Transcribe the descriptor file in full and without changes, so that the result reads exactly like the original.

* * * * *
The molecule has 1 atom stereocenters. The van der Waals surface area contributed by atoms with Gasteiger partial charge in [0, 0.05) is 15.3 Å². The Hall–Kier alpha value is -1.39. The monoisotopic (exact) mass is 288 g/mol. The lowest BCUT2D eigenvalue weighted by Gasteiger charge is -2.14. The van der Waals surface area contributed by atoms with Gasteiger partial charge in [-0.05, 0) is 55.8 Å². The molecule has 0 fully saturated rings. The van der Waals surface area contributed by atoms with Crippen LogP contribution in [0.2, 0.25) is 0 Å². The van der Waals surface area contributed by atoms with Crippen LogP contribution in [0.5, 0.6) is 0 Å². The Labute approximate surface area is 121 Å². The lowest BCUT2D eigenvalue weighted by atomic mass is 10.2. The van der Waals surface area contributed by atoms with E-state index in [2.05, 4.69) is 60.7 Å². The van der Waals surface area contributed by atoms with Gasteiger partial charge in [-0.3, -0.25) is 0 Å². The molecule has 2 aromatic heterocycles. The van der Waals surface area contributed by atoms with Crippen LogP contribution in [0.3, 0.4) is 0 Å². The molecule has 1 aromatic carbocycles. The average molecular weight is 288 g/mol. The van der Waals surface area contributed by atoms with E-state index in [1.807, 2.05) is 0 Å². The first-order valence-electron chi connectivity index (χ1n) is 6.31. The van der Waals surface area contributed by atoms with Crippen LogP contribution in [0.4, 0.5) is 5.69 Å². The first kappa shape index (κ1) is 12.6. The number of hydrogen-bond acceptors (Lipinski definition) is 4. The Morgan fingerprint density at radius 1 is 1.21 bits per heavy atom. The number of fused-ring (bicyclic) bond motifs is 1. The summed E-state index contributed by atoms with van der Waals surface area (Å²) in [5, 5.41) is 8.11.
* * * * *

The molecule has 1 atom stereocenters. The van der Waals surface area contributed by atoms with Gasteiger partial charge in [0, 0.05) is 15.3 Å². The Hall–Kier alpha value is -1.39. The monoisotopic (exact) mass is 288 g/mol. The lowest BCUT2D eigenvalue weighted by Gasteiger charge is -2.14. The van der Waals surface area contributed by atoms with Gasteiger partial charge in [-0.05, 0) is 55.8 Å². The molecule has 0 fully saturated rings. The van der Waals surface area contributed by atoms with Crippen LogP contribution in [0.2, 0.25) is 0 Å². The van der Waals surface area contributed by atoms with Crippen LogP contribution in [0.5, 0.6) is 0 Å². The Labute approximate surface area is 121 Å². The lowest BCUT2D eigenvalue weighted by atomic mass is 10.2. The van der Waals surface area contributed by atoms with E-state index in [2.05, 4.69) is 60.7 Å². The van der Waals surface area contributed by atoms with Gasteiger partial charge in [-0.3, -0.25) is 0 Å². The molecule has 2 aromatic heterocycles. The van der Waals surface area contributed by atoms with Crippen LogP contribution in [0.3, 0.4) is 0 Å². The molecule has 1 aromatic carbocycles. The average molecular weight is 288 g/mol. The van der Waals surface area contributed by atoms with E-state index in [1.807, 2.05) is 0 Å². The first-order valence-electron chi connectivity index (χ1n) is 6.31. The van der Waals surface area contributed by atoms with Crippen LogP contribution in [0.4, 0.5) is 5.69 Å². The first kappa shape index (κ1) is 12.6. The number of hydrogen-bond acceptors (Lipinski definition) is 4. The Morgan fingerprint density at radius 1 is 1.21 bits per heavy atom. The number of fused-ring (bicyclic) bond motifs is 1. The summed E-state index contributed by atoms with van der Waals surface area (Å²) in [5, 5.41) is 8.11.